MOM AND DAD DEJULIA
by Ann Angel Eberhardt
Longtime residents of Sharpsville can tell us a lot about the history of this Pennsylvania borough. Please welcome Donna DeJulia, a 1960 Sharpsville High School graduate and our guest writer this month. She fondly describes her father, a hard-working steel mill worker whose parents had come from Italy, and her mother who saw Sharpsville as a place in which to settle down and raise a family in peace and security.
MY PARENTS IN SHARPSVILLE
By Donna DeJulia
I was born and raised in Sharpsville, Pennsylvania, as my father was. His family came from Italy and bought a house at 42 North Eleventh Street down by the railroad tracks. All my life he had told me wonderful stories about his upbringing. Even though they had very little it sure sounded like he and his family had a lot of fun.
Dad told me how, when they were dirt poor and had nothing to eat, he and his brother broke into a train and stole cans of Spam and pineapple that were for the troops overseas during World War II. They took these canned goods and buried them in their backyard. The Conrail police came and searched in vain for the stolen items. In any case, the DeJulias were no pillars of the community! And they had so much Spam and pineapple that my Dad would never eat those two foods for the rest of his life!
When my parents married, they settled in Sharpsville where Dad worked at Shenango Inc. steel mill for over 40 years. A bricklayer by trade, he would climb into those big ladles (like the replica in the Sharpsville town park) and line the inside with brick before they poured steel into them. Even after the owners, the Shenango Group of Pittsburgh, went bankrupt and sold the plant to its employees in 1993, he was still going over to the mill and training people.
It’s funny how two words can be so complicated … “About Mom.” I could describe her physically…but that tends to change with time and it doesn’t entirely answer who she is. Her hair color fades and her waistline grows and then shrinks. There is also this wrinkle in her brow that is deepening every year. Her body is stiff when she awakens. If she doesn’t get a cup of coffee and her bra on first thing in the morning she can’t think.
All this is from years of stress and happiness both from raising her children and grandchildren, not to mention the couch campers that would hang out in her house. Random people have always slept and ate at my mom’s house. You may stop by in the morning and find a foreign body lying on a couch or floor, bundled in a blanket, not realizing who they are until they rise. They could be friends of her four children or friends of her 14 grandchildren. Who knows why they felt more comfortable in her home than in their own homes. If nothing else, there was always someone in Mom’s home with an ear to listen to whatever crisis they may be going through at the time.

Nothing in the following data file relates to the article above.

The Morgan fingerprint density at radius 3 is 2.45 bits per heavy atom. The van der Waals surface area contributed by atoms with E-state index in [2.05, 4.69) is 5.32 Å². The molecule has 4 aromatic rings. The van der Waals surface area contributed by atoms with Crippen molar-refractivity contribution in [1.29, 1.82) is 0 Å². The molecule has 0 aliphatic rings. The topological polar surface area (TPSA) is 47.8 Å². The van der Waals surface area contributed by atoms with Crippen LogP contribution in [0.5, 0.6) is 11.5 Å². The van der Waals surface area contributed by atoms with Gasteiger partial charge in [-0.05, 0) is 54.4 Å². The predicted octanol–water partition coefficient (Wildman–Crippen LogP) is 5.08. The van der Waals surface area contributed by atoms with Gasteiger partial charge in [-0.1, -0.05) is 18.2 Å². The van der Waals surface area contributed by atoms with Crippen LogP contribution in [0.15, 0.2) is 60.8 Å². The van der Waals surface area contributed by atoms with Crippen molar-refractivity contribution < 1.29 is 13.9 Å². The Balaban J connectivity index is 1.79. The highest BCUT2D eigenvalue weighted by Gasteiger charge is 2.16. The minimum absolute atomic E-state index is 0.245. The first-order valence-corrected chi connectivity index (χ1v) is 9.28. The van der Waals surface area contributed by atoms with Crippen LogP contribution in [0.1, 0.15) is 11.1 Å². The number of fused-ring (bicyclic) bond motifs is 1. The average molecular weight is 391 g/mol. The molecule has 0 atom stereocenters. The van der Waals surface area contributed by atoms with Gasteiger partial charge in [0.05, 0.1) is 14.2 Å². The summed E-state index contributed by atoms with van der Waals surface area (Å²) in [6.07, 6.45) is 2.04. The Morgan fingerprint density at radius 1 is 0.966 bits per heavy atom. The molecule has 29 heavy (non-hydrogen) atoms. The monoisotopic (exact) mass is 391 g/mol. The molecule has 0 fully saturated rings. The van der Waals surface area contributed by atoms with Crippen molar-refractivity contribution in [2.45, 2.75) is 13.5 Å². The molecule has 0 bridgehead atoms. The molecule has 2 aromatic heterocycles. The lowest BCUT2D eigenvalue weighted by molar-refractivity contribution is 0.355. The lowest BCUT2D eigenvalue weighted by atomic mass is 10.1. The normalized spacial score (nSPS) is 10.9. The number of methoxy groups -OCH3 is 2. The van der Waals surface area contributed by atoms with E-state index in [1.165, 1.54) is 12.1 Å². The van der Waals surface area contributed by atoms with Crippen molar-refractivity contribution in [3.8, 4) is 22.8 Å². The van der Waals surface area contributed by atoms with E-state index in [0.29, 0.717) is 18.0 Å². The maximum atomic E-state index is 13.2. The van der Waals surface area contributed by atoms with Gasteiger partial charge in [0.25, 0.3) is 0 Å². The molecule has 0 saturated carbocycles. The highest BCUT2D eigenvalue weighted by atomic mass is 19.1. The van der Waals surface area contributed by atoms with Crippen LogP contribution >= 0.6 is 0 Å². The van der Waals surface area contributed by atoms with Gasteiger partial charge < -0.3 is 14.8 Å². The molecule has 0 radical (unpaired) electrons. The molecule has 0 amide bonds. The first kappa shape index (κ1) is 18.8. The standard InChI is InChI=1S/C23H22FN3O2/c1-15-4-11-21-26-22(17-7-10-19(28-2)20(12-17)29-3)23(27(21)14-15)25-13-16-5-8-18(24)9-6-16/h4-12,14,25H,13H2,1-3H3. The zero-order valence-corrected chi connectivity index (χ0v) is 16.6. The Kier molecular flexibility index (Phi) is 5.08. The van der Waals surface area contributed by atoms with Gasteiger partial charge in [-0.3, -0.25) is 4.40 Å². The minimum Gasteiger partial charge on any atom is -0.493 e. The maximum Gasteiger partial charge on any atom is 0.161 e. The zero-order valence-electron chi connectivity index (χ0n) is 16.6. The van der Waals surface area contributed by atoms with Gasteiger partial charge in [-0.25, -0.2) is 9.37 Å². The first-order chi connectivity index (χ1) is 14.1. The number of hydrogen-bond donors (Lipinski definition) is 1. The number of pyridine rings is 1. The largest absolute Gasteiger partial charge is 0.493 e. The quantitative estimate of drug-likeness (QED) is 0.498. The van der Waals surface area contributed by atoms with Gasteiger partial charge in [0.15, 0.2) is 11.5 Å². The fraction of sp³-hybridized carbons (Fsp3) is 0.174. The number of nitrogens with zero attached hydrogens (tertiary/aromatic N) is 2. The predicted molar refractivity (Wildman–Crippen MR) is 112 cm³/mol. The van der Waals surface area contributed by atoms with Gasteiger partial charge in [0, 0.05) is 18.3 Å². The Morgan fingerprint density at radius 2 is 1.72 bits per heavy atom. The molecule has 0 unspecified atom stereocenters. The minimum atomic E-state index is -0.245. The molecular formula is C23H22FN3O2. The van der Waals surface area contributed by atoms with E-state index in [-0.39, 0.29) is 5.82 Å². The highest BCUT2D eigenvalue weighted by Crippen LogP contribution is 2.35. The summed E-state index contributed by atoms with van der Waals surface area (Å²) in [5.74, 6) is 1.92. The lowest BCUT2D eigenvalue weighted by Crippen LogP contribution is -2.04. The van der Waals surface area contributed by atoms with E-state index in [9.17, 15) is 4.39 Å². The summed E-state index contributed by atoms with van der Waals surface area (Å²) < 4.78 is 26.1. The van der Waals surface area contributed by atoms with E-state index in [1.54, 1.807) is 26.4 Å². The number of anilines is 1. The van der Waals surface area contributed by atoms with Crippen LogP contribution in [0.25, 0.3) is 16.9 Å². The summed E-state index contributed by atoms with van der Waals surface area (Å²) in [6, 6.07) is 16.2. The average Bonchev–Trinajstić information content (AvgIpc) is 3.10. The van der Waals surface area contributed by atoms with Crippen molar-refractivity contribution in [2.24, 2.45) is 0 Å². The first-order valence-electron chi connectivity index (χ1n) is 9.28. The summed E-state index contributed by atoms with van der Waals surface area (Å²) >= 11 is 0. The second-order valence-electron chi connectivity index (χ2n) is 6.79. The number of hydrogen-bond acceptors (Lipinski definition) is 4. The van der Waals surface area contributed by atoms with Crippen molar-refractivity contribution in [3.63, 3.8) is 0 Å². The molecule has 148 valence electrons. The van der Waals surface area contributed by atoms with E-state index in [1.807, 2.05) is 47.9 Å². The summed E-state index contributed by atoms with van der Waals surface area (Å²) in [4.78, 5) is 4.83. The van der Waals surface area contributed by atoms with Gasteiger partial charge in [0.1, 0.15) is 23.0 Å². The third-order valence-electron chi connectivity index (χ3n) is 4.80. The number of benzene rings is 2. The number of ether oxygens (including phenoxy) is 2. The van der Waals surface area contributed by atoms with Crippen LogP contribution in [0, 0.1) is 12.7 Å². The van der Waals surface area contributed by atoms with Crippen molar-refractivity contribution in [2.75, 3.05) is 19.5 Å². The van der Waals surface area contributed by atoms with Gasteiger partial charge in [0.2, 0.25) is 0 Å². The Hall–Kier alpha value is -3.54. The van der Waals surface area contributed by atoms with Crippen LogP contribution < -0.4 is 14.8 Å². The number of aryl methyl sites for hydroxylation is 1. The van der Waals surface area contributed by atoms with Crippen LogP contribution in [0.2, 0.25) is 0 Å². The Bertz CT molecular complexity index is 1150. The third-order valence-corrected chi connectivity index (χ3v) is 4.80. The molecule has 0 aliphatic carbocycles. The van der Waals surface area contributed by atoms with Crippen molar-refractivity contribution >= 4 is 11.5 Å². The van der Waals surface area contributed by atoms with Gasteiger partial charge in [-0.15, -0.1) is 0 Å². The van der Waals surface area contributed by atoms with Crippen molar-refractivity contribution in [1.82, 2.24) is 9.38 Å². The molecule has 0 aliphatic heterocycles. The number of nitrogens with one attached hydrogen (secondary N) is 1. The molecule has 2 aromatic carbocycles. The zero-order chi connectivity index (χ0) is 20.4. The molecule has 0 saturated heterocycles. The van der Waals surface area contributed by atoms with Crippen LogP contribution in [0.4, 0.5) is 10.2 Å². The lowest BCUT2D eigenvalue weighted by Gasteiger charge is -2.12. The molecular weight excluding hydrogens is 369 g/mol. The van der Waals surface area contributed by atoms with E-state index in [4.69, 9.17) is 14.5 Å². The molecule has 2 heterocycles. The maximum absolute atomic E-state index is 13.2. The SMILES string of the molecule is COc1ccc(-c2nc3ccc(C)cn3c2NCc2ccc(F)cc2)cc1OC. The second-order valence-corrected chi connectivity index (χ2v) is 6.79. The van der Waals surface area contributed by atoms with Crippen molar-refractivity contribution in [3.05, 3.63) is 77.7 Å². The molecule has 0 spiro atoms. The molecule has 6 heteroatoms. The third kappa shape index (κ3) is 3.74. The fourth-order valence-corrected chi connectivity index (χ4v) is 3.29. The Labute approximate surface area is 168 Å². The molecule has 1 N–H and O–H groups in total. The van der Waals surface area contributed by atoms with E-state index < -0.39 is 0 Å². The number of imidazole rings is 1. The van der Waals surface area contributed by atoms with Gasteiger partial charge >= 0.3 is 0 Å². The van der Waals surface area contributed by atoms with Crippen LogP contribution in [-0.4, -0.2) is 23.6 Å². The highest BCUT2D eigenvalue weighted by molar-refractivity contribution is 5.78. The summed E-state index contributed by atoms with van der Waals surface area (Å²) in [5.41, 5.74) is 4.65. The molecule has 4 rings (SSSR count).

My mother lived in Sharpsville for 50 years. She still had her original telephone number she got in 1958, so I guess that would indicate a sense of stability. She may not have had beautiful furniture, a refrigerator full of food or even a lot of personal belongings. The pipes under the kitchen sink were broken, her porch roof fell off and the carpet was shabby, but we still called it home. But one thing she does have is a lot of love and understanding to share and she is always there for her children no matter what they are going through.
About Mom?… Maybe her personality is a clue. She believes in the magic of the moment and that everything in life happens for a reason. What the reason is, is really none of her business. That is for God to know. But she trusts in him and feels he know what he is doing. She believes that laughter heals. She believes in hope. She likes looking way up into trees and examining each leaf that God has created. She believes that children are meant to be heard and have feelings and thought just like adults, but sometimes they are just not given the opportunity to express it. She enjoys a good book. It can take her anywhere in the world and she never has to leave her home. She does not like bigotry or racism and she can barely tolerate ignorance when it comes to diversity. She believes that all people are created equal and are entitled to their opinion just as long as it does not harm others. I learned from her that for the most part there is good in every person. Sometimes you have to look real close, but it is there. This is a glimpse…about my mom.